During runoff, water levels rise dramatically as snow melts from the mountains to swell rivers below. As this happens, the places trout hold change quite a bit. Those deep runs and seams in the middle of the stream now become raging torrents incapable of holding a fish.
In these situations the fish push to the edges, or softer water, as they search for a reprieve from the current. When this happens there’s no need to wade even but a few steps into the water! The fish are holding in close and effective casts can be made from the bank. Not only is wading more treacherous during runoff, it ends up spooking many of the fish!
Use Big Flies
While small bugs will continue to hatch throughout runoff, anglers need to focus their efforts on flies that the fish can see. Even in areas where sediment and farmland is low, waters will still become off-color with enough runoff. That’s why large streamers, stoneflies, worm patterns, and egg patterns all become staples during this high water period. Just accept that snags are going to happen, you’ll lose some flies, but catch fish in the process. It’s just the name of the game during runoff.
When You Find One, Keep Fishing
Trout tend to pod up during runoff as they seek refuge in any slack water they can find. This is especially true during heavy snowpack years when water levels surge to extremely high levels. It’s just a numbers game more than anything else as a certain percentage of the waterway is no longer fishable due to high water. That alone forces trout to congregate in the softer spots, so if you catch one, odds are there are a few others nearby!
Use Heavier Tippet And Leaders
You will also want to ‘up’ the strength of your tippet and leader. Rather than risking your chances by fly fishing light 6x to 4x line, use line from 3x to 0x and here’s why.
Fish see ⅓ of what they normally see in dirty water. This means you can get away with heavier tippets and they still won’t see it. Play it safe and up your weight.
Fish Deep and Flashy
The upper water columns are usually filled with the debris during rain events resulting in off-color water.
That’s easy to see as twigs, branches, and leaves come drifting by in the current. Anglers can combat this by getting their flies down deep and using flashy patterns. Flies with plenty of flash work especially well in these situations. Rainbow warriors, wooly buggers, and certain stoneflies work fantastic when the water is off-color. By fishing them in a multi-nymph rig anglers can effectively cover the bottom of deeper holes and runs where trout will be hunkered down waiting for the water to clear.
Fish Water You Know
Of all the challenges facing anglers in off-color water, perhaps none are as daunting as the inability to accurately gauge water depth. Runs and drop-offs are indistinguishable in poor condition, but this hardship can be lessened by fishing water you know. Those little pockets of depth and deeper channels will be known in even the murkiest of water. This can help save time probing from spot to spot finding appropriate depth and make it so that every cast is in the fish zone.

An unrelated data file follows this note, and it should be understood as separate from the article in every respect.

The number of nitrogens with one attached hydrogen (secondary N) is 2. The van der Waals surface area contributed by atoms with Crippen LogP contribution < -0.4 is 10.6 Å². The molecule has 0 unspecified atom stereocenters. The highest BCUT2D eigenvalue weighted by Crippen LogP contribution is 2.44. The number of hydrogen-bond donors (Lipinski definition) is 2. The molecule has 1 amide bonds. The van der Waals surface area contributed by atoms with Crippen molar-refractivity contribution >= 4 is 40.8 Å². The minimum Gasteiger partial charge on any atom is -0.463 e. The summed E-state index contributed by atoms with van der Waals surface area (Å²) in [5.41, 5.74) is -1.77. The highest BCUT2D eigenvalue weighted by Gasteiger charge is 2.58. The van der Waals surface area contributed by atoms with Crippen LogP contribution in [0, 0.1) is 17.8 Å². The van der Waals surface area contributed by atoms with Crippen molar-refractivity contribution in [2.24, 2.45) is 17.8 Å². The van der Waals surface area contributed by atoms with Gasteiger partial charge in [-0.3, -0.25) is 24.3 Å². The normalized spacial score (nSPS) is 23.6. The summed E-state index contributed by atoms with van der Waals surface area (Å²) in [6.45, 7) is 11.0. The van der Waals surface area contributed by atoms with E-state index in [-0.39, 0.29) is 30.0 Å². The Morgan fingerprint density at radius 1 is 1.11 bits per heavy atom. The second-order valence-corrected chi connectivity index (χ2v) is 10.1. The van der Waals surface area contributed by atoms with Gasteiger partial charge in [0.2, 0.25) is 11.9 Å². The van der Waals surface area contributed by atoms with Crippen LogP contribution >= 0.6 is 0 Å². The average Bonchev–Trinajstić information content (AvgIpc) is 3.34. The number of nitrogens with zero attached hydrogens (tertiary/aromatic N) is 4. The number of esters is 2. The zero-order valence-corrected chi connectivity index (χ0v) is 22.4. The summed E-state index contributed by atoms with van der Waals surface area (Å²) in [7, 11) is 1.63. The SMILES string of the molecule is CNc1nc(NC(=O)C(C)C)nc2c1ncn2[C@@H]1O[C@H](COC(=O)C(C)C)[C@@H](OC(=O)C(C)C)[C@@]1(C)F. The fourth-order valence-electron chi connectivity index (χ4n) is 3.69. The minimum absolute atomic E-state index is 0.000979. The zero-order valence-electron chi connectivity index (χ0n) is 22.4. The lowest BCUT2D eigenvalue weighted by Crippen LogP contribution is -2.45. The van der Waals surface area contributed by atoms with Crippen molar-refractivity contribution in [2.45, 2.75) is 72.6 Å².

5 Trout Flies For Muddy Water
Your odds of success are heavily dependent on your choice of fly patterns in murky water.
Usually, I like to fish smaller flies and little nymph patterns, but fly fishing in high water and in its apparent low water clarity means you need patterns that can be easily spotted. That’s when I leave all that in the car and bring a small selection of bright attractors, large heavy nymph patterns, and flashy streamers.
Don’t be afraid to go big. Remember, water flows are much faster and higher so it will take much more weight to get down to where the fish are holding. If you feel like you’re not getting down fast enough, add a split shot or two a few inches above your flies.
Here are trout flies we use in high muddy water.
1. White Muddy Bunny
White shows up well in dirty water and has a decent contrast. Most anglers do not know that streamers, like this one, dead drifted below an indicator can be extremely effective.
2. Newbury’s Dirty Hipster
We like this fly for the simple reason that it has a larger profile, a bit of a flash, and a heavy tungsten bead than other nymphs. In fast turbulent water, the Dirty Hipster will be easier to see drifting by. You can also makeshift this pattern with more flash and synthetic dubbing for a brighter appeal.
3. Tungsten Missile
Tungsten Missile nymphs were designed to present a lot of flash in a fast-sinking slender body with a buggy presentation. It’s not that it perfectly resembles any insect in specific — it’s that the Tungsten Missile looks edible enough and has the right silhouette.
4. Beaded Black Woolly Bugger
In muddy water or high flows, trout probably won’t venture far into the main current to chase a Woolly Bugger on retrieve, but dead-drift one of these is an easy meal too good to pass up. We will fish soft pockets and eddies by swinging this through with great success.
5. Squirmy Wormy
Aquatic worms are commonly found in the banks and muddy streambeds helping decompose leaves, fallen branches, and other organic matter. Heavy flows will often sweep these worms up from their holes and put them drifting helplessly in the current. Target downstream of structures like rocks, trees, roots, and anything else that would drastically slow down flows and give these feeding trout a break from the current.
Here is the complete breakdown of tips for fly fishing blown out streams:
- Cast along seams and slower moving pools along the banks and behind obstructions.
- Use weighted nymphs to get down near the bottom
- Streamers can be swung for larger fish
- Split-shots are great for adding more weight
- Use indicators to place precision shots in seams you can’t reach
- Never attempt to cross the stream or wade in
- Use a wading stick to carefully place your feet along the banks